Ferguson police chief: 'I'm going to stay and see this through'

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Story highlights

  • Officials: There's a collective decision Ferguson will move on without Jackson
  • Officials says chief's future is part of talks, including what severance he'd get
  • Ferguson chief says he has "a lot of people behind me," wants to finish the job in city
  • Jackson's department has been under fire since the shooting death of Michael Brown
The Ferguson, Missouri, police chief insisted Thursday that he won't step down -- despite continued unrest months after one of his officer's fatally shot Michael Brown and high-level talks that could lead to his exit.
"I'm going to stay and see this through," Chief Thomas Jackson told CNN.
The firestorm around Jackson began August 9, when Officer Darren Wilson, who is white, shot Brown, an African-American teen. Wilson's defenders have said he acted in self-defense, while Brown's backers note the teenager wasn't armed and claim he had his hands up when the fatal bullets hit him.
The incident roused large and, at times, violent demonstrations in Ferguson. Jackson faced criticism over his department's handling of the Brown shooting and the subsequent protests.
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Government officials say that Jackson's future is part of talks involving local, state and congressional officials. Part of that discussion centers on what severance package the chief might get, as well as who would manage the Ferguson police department instead of him.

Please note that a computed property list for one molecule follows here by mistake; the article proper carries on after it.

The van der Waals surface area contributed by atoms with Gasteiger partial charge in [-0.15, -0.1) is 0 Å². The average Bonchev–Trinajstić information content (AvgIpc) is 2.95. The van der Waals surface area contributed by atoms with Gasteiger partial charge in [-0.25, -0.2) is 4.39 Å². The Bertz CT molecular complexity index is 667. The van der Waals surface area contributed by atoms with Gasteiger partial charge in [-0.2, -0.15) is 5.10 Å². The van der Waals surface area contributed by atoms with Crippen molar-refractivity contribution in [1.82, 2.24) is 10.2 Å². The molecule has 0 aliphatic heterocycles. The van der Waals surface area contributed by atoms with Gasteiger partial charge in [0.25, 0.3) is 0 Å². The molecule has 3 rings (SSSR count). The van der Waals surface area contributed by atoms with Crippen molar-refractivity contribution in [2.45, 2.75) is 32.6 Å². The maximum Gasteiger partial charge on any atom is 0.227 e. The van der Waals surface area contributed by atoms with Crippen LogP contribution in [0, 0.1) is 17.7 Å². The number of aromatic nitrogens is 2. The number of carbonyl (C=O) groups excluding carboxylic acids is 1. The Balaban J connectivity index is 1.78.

Whether the chief wants it or not, the collective decision has been made that the Ferguson police will move ahead without him, according to the officials. All sides taking part in the talks had hoped Jackson would be able to step down on his own accord, instead of being forced out.
But Jackson gave no indication Thursday that he'll leave voluntarily, saying he plans to stay as long as the city manager and council support him.
"I certainly have the support of the police department and the community. I have a lot of support in the community," he said. "I think this is my job to complete, and I'm going to do it."
The situation in Ferguson remains unsettled. Wilson's fate is up in the air: He hasn't been charged, though a grand jury is hearing evidence and will determine whether to indict him. And activists haven't shown any sign they're ready to give up in pushing for Wilson's prosecution and other, broader changes in Ferguson.
Amid it all, Jackson says that "this happened on my watch, and I intend to see it through," he told CNN.
"I think I'm very capable of doing that, and I have a lot of people behind me that believe so as well."
Investigation
The Justice Department is investigating Ferguson police. Investigators are looking at the department's use of force over the years; analyzing stops, searches and arrests; and examining the treatment of people detained at the city jail, U.S. Attorney General Eric Holder has said.
Holder has said the Justice Department's investigation includes the department's leadership.
Some officials have expressed a desire to dissolve the entire department and turn over law enforcement to St. Louis County police.